The Relationship Between Anaemia and Frailty: A Systematic Review and Meta-Analysis of Observational Studies

WP4 of the Joint Action Advantage

Research output: Contribution to journalReview article

11 Citations (Scopus)

Abstract

Background: There is increasing evidence that frailty may play a role in chronic diseases, but the associations with specific chronic disorders are still unclear. Objectives: To conduct a systematic review and meta-analysis assessing the association of anaemia and frailty in observational studies. Methods: The review was performed according to PRISMA guidelines. We searched PubMed, Web of Science, and Embase from 01/01/2002-10/09/2017. Pooled estimates were obtained through random effect models and Mantel-Haenszel weighting. Homogeneity was assessed with the I2 statistic. Publication bias was assessed with Egger’s and Begg’s tests. Results: Nineteen studies were included; two longitudinal, seventeen cross-sectional. All studies except three reported an association between anaemia and frailty. The pooled prevalence of prefrailty in individuals with anaemia was 49% (95% CI=38-59%; I2=89.96%) and 24% (95% CI=17-31%; I2= 94.78%) for frailty. Persons with anaemia had more than a twofold odds of frailty (pooled OR=2.24 95% CI=1.53-3.30; I2=91.8%). Only two studies longitudinally examined the association between anaemia and frailty, producing conflicting results. Conclusions: Frailty and prefrailty are common in anaemic persons. Older persons with anaemia have more than a two-fold increased odds of frailty. These results may have clinical implications, as they identify the need to assess frailty in anaemic people and investigate any potential negative effects associated with the co-occurrence of both conditions. Longitudinal research that examines temporal changes in anaemia and effect of treatment are needed to further clarify the relationship between anaemia and frailty.

Original languageEnglish
Pages (from-to)965-974
Number of pages10
JournalJournal of Nutrition, Health and Aging
Volume22
Issue number8
DOIs
Publication statusPublished - Oct 1 2018

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Observational Studies
Meta-Analysis
Anemia
Publication Bias
PubMed
Chronic Disease
Guidelines
Research

Keywords

  • ageing
  • anemic
  • chronic diseases
  • Frail
  • hemoglobin
  • vulnerable

ASJC Scopus subject areas

  • Medicine (miscellaneous)
  • Nutrition and Dietetics
  • Geriatrics and Gerontology

Cite this

The Relationship Between Anaemia and Frailty : A Systematic Review and Meta-Analysis of Observational Studies. / WP4 of the Joint Action Advantage.

In: Journal of Nutrition, Health and Aging, Vol. 22, No. 8, 01.10.2018, p. 965-974.

Research output: Contribution to journalReview article

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title = "The Relationship Between Anaemia and Frailty: A Systematic Review and Meta-Analysis of Observational Studies",
abstract = "Background: There is increasing evidence that frailty may play a role in chronic diseases, but the associations with specific chronic disorders are still unclear. Objectives: To conduct a systematic review and meta-analysis assessing the association of anaemia and frailty in observational studies. Methods: The review was performed according to PRISMA guidelines. We searched PubMed, Web of Science, and Embase from 01/01/2002-10/09/2017. Pooled estimates were obtained through random effect models and Mantel-Haenszel weighting. Homogeneity was assessed with the I2 statistic. Publication bias was assessed with Egger’s and Begg’s tests. Results: Nineteen studies were included; two longitudinal, seventeen cross-sectional. All studies except three reported an association between anaemia and frailty. The pooled prevalence of prefrailty in individuals with anaemia was 49{\%} (95{\%} CI=38-59{\%}; I2=89.96{\%}) and 24{\%} (95{\%} CI=17-31{\%}; I2= 94.78{\%}) for frailty. Persons with anaemia had more than a twofold odds of frailty (pooled OR=2.24 95{\%} CI=1.53-3.30; I2=91.8{\%}). Only two studies longitudinally examined the association between anaemia and frailty, producing conflicting results. Conclusions: Frailty and prefrailty are common in anaemic persons. Older persons with anaemia have more than a two-fold increased odds of frailty. These results may have clinical implications, as they identify the need to assess frailty in anaemic people and investigate any potential negative effects associated with the co-occurrence of both conditions. Longitudinal research that examines temporal changes in anaemia and effect of treatment are needed to further clarify the relationship between anaemia and frailty.",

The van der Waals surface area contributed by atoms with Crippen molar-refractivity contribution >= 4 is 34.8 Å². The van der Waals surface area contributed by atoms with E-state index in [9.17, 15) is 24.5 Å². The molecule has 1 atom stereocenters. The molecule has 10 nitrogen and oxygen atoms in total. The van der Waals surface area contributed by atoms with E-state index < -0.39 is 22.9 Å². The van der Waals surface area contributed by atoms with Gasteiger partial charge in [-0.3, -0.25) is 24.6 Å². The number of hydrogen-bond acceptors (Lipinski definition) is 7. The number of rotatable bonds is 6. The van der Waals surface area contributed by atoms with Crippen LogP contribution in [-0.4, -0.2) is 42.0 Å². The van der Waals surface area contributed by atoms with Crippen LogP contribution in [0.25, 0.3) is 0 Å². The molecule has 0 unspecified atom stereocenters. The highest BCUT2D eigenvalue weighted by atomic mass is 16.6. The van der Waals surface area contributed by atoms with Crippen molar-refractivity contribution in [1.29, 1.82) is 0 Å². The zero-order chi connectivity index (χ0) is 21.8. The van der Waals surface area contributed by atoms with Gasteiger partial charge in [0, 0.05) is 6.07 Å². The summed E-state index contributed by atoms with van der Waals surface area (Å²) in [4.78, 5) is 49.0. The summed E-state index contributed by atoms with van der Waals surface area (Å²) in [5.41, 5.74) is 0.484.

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author = "{WP4 of the Joint Action Advantage} and Katie Palmer and Vetrano, {D. L.} and A. Marengoni and Tummolo, {A. M.} and Villani, {E. R.} and N. Acampora and R. Bernabei and G. Onder",
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AU - Marengoni, A.

AU - Tummolo, A. M.

AU - Villani, E. R.

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AU - Bernabei, R.

AU - Onder, G.

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